People who were previously infected with the novel coronavirus came up with a strong immune response, soon after they were given the first dose of the Pfizer vaccine. This opened the debate as to whether a single dose will be enough to provide ample protection for this group.
Bodies of these patients also showed that just because they do not have detectable antibodies after recovering from the disease, does not imply that all their protection has been lost.
This study was personally conducted and published by the Ziv Medical Center and Bar-Ilan University. It revealed that the 17 staff members employed at Ziv, had previously contracted the coronavirus. This occurred in the past 10 months or less. Before getting the vaccination, these patients either showed or developed antibodies, regardless of the presence of detectable ones from the virus.
A total of 514 staff members from Ziv took part in the study. However, the majority of them had not contracted the virus. The antibody levels of all the participants, regardless of their diagnosis, were measured before and after the vaccination was administered.
Prof. Michael Edelstein, who belongs to the Azrieli Faculty of Medicine at the Bar Ilan University, said that these findings can help countries in making informed decision regarding their vaccine policy. He was the one responsible for leading the study and believes that it opens up the debate of whether or not a single dose of vaccine is sufficient. He wanted this debate to be concluded on behalf of the 107 million people across the world who were previously diagnosed with the virus.
In a few countries, Edelstein believes, the question of whether one dose of the vaccine is enough or not will be very important. He pointed out that countries that are struggling to administer the vaccine to the entire population, will find this information especially useful.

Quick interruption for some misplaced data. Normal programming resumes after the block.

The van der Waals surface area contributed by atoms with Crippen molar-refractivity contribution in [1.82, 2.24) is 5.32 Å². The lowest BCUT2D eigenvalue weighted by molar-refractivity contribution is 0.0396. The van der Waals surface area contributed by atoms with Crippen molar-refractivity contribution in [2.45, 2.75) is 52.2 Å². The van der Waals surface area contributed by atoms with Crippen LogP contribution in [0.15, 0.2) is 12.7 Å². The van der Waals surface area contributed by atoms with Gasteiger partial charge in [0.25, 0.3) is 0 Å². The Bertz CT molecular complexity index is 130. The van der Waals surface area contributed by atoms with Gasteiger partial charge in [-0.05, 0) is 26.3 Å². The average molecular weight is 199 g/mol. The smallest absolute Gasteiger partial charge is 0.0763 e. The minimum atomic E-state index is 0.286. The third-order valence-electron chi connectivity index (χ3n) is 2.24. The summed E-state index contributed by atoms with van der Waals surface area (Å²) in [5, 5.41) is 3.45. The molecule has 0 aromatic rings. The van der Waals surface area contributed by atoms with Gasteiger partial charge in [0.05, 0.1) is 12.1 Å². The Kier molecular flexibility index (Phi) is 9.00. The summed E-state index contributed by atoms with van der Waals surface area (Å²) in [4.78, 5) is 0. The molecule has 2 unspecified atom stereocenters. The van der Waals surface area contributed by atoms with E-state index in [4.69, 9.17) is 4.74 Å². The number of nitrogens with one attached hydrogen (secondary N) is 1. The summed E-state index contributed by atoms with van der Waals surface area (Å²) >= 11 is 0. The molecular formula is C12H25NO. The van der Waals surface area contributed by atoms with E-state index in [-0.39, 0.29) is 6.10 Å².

However, Edelstein made sure to clarify that he does not believe that people who have never contracted the virus, should be inoculated only once. In his opinion, they should go for the two routine doses to protect themselves from the virus.
As of now, the United Kingdom has been making efforts to inoculate its citizens over the age of 70, along with frontline healthcare workers. All these concerned people have been given at least the first dose of the Pfizer vaccine. Britain has also decided to increase the time taken to administer the two doses. Pfizer recommended that the 21-day period be extended to 12 weeks. This will also help in giving the first dose of the vaccine to a larger number of people.
Edelstein observed that the United Kingdom is not only supporting the administration of one dose, but is also advocating the delay of the second dose.
Israel, on the other hand, has decided to follow the original Pfizer protocol.
The country has had over 710,000 cases of the coronavirus. Up until now, around 3.7 million citizens have been given at least the first dose of the vaccine.